People here following my saga may also find this email either ironically
hilarious or completely outrageous. :-) Even as I was 100% serious about
what I wrote :-) -- it's just that I believe in "mutual security" not
"unilateral dominance" (as is unfortunately enshrined in current US military
doctrine, a flawed approach IMHO and almost certain to get us in the USA all
killed if it does not change :-( ).
"Twilight War: The Folly of U.S. Space Dominance"
"this book concludes that unilateral military dominance of space by the
United States would be a supreme mistake and that it would make Americans
"Air Force Space Command"
"Develop, field and sustain dominant Space capabilities on time and on cost"
So, like the giant Earthship Ark,
the USA is IMHO "heading for disaster unless ... people can save it."
We're long past the point where we (or I :-) need government funds to do
this kind of stuff, though.
Still, think what, say, two trillion dollars spent on *my* proposal instead
of Iraq would have meant for US security and *also* world security.
This part I wrote was sadly prescient: (did I say I had a relative who made
a living out of being a psychic? :-)
"We of course need to minimize military tensions around the world through
arms control, international aid, and setting a good example. This delays
the culmination of these other trend to war, but in my opinion will not
prevent them because of ever-present potential for a small group of unstable
people to use weapons of mass destruction. ... I also don't think we have a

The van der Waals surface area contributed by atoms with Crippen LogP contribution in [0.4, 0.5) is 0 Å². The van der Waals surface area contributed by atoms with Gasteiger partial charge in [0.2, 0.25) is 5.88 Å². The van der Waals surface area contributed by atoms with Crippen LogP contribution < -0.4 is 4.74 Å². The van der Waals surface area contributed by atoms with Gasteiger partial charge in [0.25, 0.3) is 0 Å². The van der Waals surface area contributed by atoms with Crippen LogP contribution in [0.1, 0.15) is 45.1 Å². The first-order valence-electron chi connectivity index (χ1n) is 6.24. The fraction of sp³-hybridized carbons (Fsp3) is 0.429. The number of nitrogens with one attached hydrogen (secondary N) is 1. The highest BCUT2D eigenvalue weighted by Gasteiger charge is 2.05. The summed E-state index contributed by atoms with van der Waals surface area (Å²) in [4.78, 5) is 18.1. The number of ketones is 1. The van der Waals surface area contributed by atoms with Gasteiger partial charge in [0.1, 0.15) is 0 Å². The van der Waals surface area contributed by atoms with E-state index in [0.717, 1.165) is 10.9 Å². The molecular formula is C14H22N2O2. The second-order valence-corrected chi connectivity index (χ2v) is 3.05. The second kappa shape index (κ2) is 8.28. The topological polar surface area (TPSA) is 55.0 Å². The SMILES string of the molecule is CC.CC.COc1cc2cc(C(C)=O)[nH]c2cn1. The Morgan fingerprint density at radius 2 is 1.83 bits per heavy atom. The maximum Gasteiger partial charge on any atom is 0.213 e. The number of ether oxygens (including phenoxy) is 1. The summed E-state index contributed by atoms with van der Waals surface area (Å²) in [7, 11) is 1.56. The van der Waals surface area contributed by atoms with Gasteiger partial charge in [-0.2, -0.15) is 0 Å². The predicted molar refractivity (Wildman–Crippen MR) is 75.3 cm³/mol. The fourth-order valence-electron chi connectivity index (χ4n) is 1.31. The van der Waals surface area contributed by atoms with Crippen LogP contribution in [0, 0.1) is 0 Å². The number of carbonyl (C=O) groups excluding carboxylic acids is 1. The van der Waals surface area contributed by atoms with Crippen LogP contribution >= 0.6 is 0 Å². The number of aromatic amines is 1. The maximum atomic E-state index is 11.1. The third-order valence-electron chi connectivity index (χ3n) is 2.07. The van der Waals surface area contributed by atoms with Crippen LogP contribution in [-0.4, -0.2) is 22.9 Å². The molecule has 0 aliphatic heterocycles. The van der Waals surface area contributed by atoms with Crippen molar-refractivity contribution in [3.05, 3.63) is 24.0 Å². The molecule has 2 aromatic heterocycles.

significant choice. Such self-replicating and self-repairing systems will be
developed eventually anyway, if only from commercial competitive pressures.
The only thing we can do is slow down their development. Yet that has its
own risks of our current infrastructure being overwhelmed by current weapons
of mass destruction or sophisticated terrorism. Also, should such
self-replicating technology be developed first clandestinely by an
oppressive regime, the consequences for the United States could be disastrous."
I tried. :-(
I don't recall hearing back, but at least there was a *chance* a simple
email might have changed one person's (the HR director's :-) perspective
about trying to transcend arms races instead of win them.
"James P. Carse, Religious War In Light of the Infinite Game, SALT talk"
Psyops on the Psyops people -- another dangerous game. :-(
"Pundits in Their Pockets -- A Peek at Pentagon PsyOps and Message Control"
"David Barstow and his team at The New York Times dug deep into some Freedom
of Information Act documents to come up with a dramatic expose of Bush
Administration manipulation of public opinion on Iraq, Gitmo human rights
issues, and Donald Rumsfeld's performance as Secretary of Defense."
Joke but supposed true story: "So the scientist put the monkey in a locked
room to study him, and when they peer into the keyhole to see what the
monkey is up to, all they can see is the monkey's eye staring back at them." :-)
Fair warning to any Psyops or military-minded people out there, :-)
think of this email about a job application like this joke: :-)
"The Funniest Joke in the World"
"Each word of the joke is translated by a different person — ostensibly
because seeing too much of the joke would prove [doctrine changing]. The
narrator (Chapman) adds that one translator accidentally caught a glimpse of
a second word, and was hospitalized for weeks."
Anyway, while I'm no longer interested in that DARPA Progam Manager
position, someone else might appreciate the logic and language here in their
own planning. :-)
Constructive engagement may still be *difficult* and fraught with ethical
dilemmas and run the risks of: :-(
"Darth Vader: I am altering the deal. Pray I don't alter it any further."
And create strange bedfellows. Let's say I just hope people don't start
placing bets: :-)
"Pentagon scraps terror betting plans"